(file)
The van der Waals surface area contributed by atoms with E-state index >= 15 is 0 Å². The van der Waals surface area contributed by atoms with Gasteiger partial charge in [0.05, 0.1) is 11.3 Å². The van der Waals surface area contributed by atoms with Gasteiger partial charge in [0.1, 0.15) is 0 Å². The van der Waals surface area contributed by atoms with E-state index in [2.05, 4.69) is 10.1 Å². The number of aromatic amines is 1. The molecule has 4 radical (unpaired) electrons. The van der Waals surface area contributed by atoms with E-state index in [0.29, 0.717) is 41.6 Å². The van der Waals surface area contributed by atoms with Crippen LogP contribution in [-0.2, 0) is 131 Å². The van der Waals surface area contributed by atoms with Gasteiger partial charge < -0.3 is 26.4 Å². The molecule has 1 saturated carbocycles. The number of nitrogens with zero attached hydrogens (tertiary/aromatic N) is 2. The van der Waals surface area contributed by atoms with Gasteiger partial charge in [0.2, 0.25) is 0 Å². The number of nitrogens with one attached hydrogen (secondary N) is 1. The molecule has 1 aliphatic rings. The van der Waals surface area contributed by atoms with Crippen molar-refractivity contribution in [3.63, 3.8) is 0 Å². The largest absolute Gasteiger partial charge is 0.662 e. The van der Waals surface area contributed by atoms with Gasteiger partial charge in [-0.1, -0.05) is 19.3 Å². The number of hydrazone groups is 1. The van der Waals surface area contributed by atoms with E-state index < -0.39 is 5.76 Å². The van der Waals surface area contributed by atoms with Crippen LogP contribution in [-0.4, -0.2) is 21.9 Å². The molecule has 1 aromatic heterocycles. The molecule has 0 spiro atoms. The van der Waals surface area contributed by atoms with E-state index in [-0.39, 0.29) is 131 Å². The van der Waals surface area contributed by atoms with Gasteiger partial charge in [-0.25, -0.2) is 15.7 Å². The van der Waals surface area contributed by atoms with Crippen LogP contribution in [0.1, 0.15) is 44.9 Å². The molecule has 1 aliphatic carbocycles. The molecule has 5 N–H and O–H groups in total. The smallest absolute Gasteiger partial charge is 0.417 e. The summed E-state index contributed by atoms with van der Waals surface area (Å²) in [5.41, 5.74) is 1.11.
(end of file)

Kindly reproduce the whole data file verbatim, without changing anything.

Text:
The van der Waals surface area contributed by atoms with E-state index >= 15 is 0 Å². The van der Waals surface area contributed by atoms with Gasteiger partial charge in [0.05, 0.1) is 11.3 Å². The van der Waals surface area contributed by atoms with Gasteiger partial charge in [0.1, 0.15) is 0 Å². The van der Waals surface area contributed by atoms with E-state index in [2.05, 4.69) is 10.1 Å². The number of aromatic amines is 1. The molecule has 4 radical (unpaired) electrons. The van der Waals surface area contributed by atoms with E-state index in [0.29, 0.717) is 41.6 Å². The van der Waals surface area contributed by atoms with Crippen LogP contribution in [-0.2, 0) is 131 Å². The van der Waals surface area contributed by atoms with Gasteiger partial charge < -0.3 is 26.4 Å². The molecule has 1 saturated carbocycles. The number of nitrogens with zero attached hydrogens (tertiary/aromatic N) is 2. The van der Waals surface area contributed by atoms with Gasteiger partial charge in [0.2, 0.25) is 0 Å². The number of nitrogens with one attached hydrogen (secondary N) is 1. The molecule has 1 aliphatic rings. The van der Waals surface area contributed by atoms with Crippen molar-refractivity contribution in [3.63, 3.8) is 0 Å². The largest absolute Gasteiger partial charge is 0.662 e. The van der Waals surface area contributed by atoms with Gasteiger partial charge in [-0.1, -0.05) is 19.3 Å². The number of hydrazone groups is 1. The van der Waals surface area contributed by atoms with E-state index < -0.39 is 5.76 Å². The van der Waals surface area contributed by atoms with Crippen LogP contribution in [-0.4, -0.2) is 21.9 Å². The molecule has 1 aromatic heterocycles. The molecule has 0 spiro atoms. The van der Waals surface area contributed by atoms with E-state index in [-0.39, 0.29) is 131 Å². The van der Waals surface area contributed by atoms with Gasteiger partial charge in [-0.25, -0.2) is 15.7 Å². The van der Waals surface area contributed by atoms with Crippen LogP contribution in [0.1, 0.15) is 44.9 Å². The molecule has 1 aliphatic carbocycles. The molecule has 5 N–H and O–H groups in total. The smallest absolute Gasteiger partial charge is 0.417 e. The summed E-state index contributed by atoms with van der Waals surface area (Å²) in [5.41, 5.74) is 1.11.